Two Early Plays on Bulsa History
The history of Atuga’s immigration into the indigenous Bulsa community and episodes of the Babatu's slave raids are among the most vivid events in the collective imagination of the Bulsa. It is precisely these two events that received in-depth treatment in the first pieces of dramatic literature written by educated Bulsa.
Leander Amoak: The Raid of the Bulsa by Babatu
Sometime in the early 1970s, Mr. Leander Amoak, then a teacher at the Sandema Middle Boarding School (now Junior Secondary School) wrote a puppet play on the topic of the slave raider Babatu and, together with his pupils, he made the necessary puppets: Babatu, the Sandemnaab and other Bulsa chiefs and elders, a white man and others. I do not know when or how often the pupils performed the play. In 1973, I was given only a demonstration of it and Mr. Danlardy Amoak— Leander’s son and a teacher like his father— gave me a copy of the manuscript.
The drama, which consisted of four scenes, began with the election of Chief Babatu by his elders. In this scene, Babatu is not described as the leader of a gang of robbers but as someone who is loved and respected by his people and who is called upon (or perhaps requested) to adopt the qualities of Samory: braveness, loyalty, courage, wisdom, etc. Of course, the script is not correct in referring to Samory as Babatu’s predecessor as chief of the Zambarima. Samory was a member of the Malinke tribe and some historians believe that he never actually set foot in what is modern Ghana, although his sons and officers fought several violent battles, for instance against the Gonja.
In scenes 2 and 3, Babatu and his soldiers defeat the inhabitants of Bachonsa, Doninga, Kanjaga and Wiaga, whose surviving warriors flee to Sandema to increase the army of the Sandemnaab (Anaankum).
In the final scene, Babatu is beaten by the joint forces of the Europeans and Sandema, at which point he is taken prisoner and exiled to Yendi. These events again require some corrections. Although it is true that Babatu was defeated in battle at a place south of Sandema (near the Boarding School), this was managed by the warriors of Anaankum and with the help of other Bulsa villages; Babatu, however, was not taken prisoner but in fact fled to Yendi, a town of the German colony of Togo, where he found himself beyond the sphere of British power.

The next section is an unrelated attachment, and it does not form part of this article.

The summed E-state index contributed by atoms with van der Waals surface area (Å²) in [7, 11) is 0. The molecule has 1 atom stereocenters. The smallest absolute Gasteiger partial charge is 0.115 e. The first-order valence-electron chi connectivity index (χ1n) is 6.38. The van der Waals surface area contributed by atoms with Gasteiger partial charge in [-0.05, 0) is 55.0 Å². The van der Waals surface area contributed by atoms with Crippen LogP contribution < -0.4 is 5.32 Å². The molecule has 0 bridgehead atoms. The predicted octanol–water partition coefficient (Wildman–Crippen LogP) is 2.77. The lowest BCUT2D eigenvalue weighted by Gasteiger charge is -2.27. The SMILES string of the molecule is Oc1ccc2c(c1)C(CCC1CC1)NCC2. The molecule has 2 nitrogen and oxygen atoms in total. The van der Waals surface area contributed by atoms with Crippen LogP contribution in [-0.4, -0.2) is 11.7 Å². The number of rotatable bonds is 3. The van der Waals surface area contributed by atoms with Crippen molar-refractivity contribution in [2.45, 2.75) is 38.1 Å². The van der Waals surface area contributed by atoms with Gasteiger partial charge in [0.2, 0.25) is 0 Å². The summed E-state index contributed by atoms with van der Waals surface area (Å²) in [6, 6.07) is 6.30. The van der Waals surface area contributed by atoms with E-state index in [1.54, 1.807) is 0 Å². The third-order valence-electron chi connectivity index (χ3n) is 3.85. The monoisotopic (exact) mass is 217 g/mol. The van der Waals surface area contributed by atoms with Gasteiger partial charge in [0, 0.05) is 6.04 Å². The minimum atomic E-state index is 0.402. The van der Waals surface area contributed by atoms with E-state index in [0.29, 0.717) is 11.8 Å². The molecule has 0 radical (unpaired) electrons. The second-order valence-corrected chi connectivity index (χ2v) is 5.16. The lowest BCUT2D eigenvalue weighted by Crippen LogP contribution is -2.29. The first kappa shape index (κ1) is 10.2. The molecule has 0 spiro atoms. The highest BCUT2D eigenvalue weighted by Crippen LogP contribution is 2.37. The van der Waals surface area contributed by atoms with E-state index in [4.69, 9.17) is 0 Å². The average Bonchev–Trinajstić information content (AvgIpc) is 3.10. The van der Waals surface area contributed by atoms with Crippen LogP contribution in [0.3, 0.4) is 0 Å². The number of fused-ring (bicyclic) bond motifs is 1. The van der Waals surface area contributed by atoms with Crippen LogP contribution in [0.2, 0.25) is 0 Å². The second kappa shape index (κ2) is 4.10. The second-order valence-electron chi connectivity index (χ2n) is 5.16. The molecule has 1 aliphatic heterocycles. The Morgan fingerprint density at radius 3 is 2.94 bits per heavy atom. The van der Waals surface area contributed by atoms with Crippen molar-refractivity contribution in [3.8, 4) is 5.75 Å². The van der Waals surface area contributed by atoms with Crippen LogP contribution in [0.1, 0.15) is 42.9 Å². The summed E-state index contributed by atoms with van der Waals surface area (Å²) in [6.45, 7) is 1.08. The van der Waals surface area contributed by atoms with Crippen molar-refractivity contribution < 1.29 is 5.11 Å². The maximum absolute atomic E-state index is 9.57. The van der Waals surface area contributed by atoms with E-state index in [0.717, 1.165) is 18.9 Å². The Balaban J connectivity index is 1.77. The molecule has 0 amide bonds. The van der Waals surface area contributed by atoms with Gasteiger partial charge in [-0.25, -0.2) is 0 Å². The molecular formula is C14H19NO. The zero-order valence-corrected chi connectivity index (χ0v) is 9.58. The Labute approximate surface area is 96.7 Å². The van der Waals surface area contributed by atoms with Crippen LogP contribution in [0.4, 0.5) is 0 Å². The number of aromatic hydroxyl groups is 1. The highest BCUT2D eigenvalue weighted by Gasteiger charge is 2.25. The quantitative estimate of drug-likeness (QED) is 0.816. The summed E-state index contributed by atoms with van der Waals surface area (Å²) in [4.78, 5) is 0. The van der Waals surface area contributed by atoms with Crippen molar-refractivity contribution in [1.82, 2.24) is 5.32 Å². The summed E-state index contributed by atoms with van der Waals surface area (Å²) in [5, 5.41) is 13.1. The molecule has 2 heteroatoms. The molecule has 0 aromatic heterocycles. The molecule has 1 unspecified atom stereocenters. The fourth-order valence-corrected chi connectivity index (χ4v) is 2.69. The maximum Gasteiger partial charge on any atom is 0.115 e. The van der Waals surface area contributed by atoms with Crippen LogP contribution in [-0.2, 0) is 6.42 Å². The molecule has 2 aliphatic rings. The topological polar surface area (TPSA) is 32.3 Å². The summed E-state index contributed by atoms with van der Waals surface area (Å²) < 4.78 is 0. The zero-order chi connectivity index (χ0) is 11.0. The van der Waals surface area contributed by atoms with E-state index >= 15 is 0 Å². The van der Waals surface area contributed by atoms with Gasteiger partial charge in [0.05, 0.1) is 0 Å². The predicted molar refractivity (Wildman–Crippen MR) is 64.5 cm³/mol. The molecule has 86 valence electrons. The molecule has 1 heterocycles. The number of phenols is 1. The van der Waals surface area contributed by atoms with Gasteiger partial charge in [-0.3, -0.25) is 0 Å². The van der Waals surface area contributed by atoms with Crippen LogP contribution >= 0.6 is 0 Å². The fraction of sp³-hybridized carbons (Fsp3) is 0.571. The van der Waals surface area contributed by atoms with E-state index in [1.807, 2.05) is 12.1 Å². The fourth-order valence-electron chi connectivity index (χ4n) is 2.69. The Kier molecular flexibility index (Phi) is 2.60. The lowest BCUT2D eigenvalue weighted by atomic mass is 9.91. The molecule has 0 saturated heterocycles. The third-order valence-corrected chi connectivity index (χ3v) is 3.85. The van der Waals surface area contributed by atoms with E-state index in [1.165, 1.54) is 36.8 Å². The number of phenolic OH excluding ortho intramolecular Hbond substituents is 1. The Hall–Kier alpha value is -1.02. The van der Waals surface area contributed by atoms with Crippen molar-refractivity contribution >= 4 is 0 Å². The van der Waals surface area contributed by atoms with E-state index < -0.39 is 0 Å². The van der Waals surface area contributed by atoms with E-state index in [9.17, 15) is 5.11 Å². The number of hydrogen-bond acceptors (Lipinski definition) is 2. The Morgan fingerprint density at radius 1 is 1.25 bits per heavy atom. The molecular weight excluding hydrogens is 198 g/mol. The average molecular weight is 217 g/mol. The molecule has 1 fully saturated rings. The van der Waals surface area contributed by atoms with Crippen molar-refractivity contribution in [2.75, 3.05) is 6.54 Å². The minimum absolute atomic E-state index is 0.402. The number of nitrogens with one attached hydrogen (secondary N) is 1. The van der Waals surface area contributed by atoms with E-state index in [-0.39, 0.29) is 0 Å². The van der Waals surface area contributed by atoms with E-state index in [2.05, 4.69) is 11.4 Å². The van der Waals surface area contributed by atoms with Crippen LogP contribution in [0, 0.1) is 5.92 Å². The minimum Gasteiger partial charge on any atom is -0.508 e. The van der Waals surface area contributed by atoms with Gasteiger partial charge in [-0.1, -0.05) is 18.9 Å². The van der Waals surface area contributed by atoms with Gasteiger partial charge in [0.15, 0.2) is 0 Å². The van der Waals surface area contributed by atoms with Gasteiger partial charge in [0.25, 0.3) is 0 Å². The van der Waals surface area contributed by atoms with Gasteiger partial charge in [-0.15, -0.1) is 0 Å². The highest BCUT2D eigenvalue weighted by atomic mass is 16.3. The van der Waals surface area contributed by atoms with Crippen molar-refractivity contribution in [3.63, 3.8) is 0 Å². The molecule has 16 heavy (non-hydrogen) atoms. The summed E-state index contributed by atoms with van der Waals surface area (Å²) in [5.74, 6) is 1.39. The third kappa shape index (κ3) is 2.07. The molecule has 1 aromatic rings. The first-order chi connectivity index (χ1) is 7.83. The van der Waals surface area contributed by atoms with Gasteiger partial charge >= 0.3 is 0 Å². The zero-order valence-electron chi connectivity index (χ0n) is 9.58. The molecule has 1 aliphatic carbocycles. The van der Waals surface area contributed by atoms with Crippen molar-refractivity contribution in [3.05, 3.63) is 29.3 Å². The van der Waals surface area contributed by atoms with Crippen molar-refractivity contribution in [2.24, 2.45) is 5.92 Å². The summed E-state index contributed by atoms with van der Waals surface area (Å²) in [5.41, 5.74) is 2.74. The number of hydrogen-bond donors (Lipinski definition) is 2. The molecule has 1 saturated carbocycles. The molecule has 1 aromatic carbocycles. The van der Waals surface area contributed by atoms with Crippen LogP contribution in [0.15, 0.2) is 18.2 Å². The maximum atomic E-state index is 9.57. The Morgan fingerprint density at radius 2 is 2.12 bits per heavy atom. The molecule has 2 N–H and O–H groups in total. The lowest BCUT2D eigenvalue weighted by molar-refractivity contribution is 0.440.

Leander’s play was certainly enjoyed very much by the players and the audience, especially when Bulsa songs were sung by the players (even by the Zambarima!) and sometimes by the audience, as well.
I do not know what happened to the puppets. They would have been worth preserving, either in a safe place at Sandema Junior Secondary School or in the newly founded Bulsa archive.
Robert Asekabta: Atuga, the Founder of Bulsa
Robert Asekabta in 2012
In 1973, Robert Asekabta (Sandema), then a young teacher at Afoko Middle School, handed me a manuscript of a short drama about Atuga. I took photos of the ten pages with my not-yet-digital camera, which resulted in barely readable text. As Robert subsequently lost the original, this is now the only copy in existence.
The play, which consists of three acts, begins at the court of the Mamprusi king in Nalerigu. The Naayire, or king, and his elders are worried about a man called Nabayuri who wanted to see the country submit to British rule. What grieves the king even more is that his son, Atuga, has joined Nabayuri. This anachronistic version must have struck the spectator because, according to tradition, Atuga lived about 300 years ago while what is now Northern Ghana became a British protectorate only around 1900. It is surprising, too, that Atuga, the hero of the play, makes some arguments in favour of submission to the colonialists:
(I,2, p. 4) [You] know very well that our state will be reduced to nothing if we do not associate ourselves with others ...
In the first act, Atuga is presented as a furious warrior who is ready to wage war:
(I,2, p. 4) Atuga (with red eyes shooting like a wounded lion begins to speak harshly...): ... blood would I shed immediately if any dog talks to me...
Atuga (kicking the elder while saying): You foolish old man! I shall tear you to pieces if you are not careful...
The final result of this heated discussion is that Atuga has to leave his country within four days.
In Act II, spectators see a quite different Atuga. The wild and war-thirsty rebel has become a loving husband and sympathetic father. The playwright follows Parsons when he has Atuga settle at Kadema; the episode in which Atuga names his four sons after the parts of a sacrifice is also in accordance with Parsons. The exodus of the three younger sons occurs without another generational conflict; it is instead the scarcity of land that leads them to leave Kadema.
To form the historical basis of his drama, Robert Asekabta collected material in the Bulsa area, made use of Parsons’ booklet and even conducted interviews in Nalerigu. The sober, historical facts were imbued with life according to the playwright’s interpretation. They display outbreaks of anger and hatred but also the tender emotions experienced by a loving married couple.
Note: Robert Asekabta's informants in Sandema: 1. Mr. Apen Abaatuk, a retired nursing administrator (Secretary at National Level), from Wiaga; 2. Robert's elementary school teachers like the late Mr Akangutiba Asuemi Gilbert, Mr. Abu Gariba etc. 3. Robert's parents, especially his father; 4. Legends of Northern Ghana, by St.-John Parsons.